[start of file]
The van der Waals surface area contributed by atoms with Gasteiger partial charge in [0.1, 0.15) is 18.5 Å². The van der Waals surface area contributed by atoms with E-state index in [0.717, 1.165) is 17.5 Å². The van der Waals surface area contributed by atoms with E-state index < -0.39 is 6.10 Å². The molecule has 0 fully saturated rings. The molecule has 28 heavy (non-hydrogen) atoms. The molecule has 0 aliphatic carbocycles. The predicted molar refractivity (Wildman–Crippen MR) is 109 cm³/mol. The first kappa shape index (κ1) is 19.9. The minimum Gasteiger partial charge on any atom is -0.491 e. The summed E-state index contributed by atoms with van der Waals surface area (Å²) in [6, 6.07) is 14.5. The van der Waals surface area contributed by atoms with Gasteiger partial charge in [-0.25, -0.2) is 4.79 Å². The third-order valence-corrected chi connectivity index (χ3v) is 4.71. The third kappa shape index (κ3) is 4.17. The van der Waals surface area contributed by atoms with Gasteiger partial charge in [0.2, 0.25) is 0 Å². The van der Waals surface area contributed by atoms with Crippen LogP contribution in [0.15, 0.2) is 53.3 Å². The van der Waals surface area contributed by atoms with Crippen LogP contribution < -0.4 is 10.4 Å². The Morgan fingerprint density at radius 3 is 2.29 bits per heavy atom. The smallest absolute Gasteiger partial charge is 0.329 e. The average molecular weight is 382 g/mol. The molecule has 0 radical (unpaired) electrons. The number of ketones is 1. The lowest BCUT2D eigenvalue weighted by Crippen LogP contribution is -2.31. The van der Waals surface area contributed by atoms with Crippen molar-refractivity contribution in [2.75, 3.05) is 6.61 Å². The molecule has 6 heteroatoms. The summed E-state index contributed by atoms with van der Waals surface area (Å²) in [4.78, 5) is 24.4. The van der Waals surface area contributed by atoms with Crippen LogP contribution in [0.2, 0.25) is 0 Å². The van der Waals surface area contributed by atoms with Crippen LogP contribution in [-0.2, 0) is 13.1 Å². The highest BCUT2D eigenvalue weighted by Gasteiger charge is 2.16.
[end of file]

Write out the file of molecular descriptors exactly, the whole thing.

The van der Waals surface area contributed by atoms with Gasteiger partial charge in [0.1, 0.15) is 18.5 Å². The van der Waals surface area contributed by atoms with E-state index in [0.717, 1.165) is 17.5 Å². The van der Waals surface area contributed by atoms with E-state index < -0.39 is 6.10 Å². The molecule has 0 fully saturated rings. The molecule has 28 heavy (non-hydrogen) atoms. The molecule has 0 aliphatic carbocycles. The predicted molar refractivity (Wildman–Crippen MR) is 109 cm³/mol. The first kappa shape index (κ1) is 19.9. The minimum Gasteiger partial charge on any atom is -0.491 e. The summed E-state index contributed by atoms with van der Waals surface area (Å²) in [6, 6.07) is 14.5. The van der Waals surface area contributed by atoms with Gasteiger partial charge in [-0.25, -0.2) is 4.79 Å². The third-order valence-corrected chi connectivity index (χ3v) is 4.71. The third kappa shape index (κ3) is 4.17. The van der Waals surface area contributed by atoms with Gasteiger partial charge in [0.2, 0.25) is 0 Å². The van der Waals surface area contributed by atoms with Crippen LogP contribution in [0.15, 0.2) is 53.3 Å². The van der Waals surface area contributed by atoms with Crippen LogP contribution < -0.4 is 10.4 Å². The Morgan fingerprint density at radius 3 is 2.29 bits per heavy atom. The smallest absolute Gasteiger partial charge is 0.329 e. The average molecular weight is 382 g/mol. The molecule has 0 radical (unpaired) electrons. The number of ketones is 1. The lowest BCUT2D eigenvalue weighted by Crippen LogP contribution is -2.31. The van der Waals surface area contributed by atoms with Crippen molar-refractivity contribution in [2.75, 3.05) is 6.61 Å². The molecule has 6 heteroatoms. The summed E-state index contributed by atoms with van der Waals surface area (Å²) in [4.78, 5) is 24.4. The van der Waals surface area contributed by atoms with Crippen LogP contribution in [0.2, 0.25) is 0 Å². The van der Waals surface area contributed by atoms with Crippen LogP contribution in [-0.2, 0) is 13.1 Å². The highest BCUT2D eigenvalue weighted by Gasteiger charge is 2.16.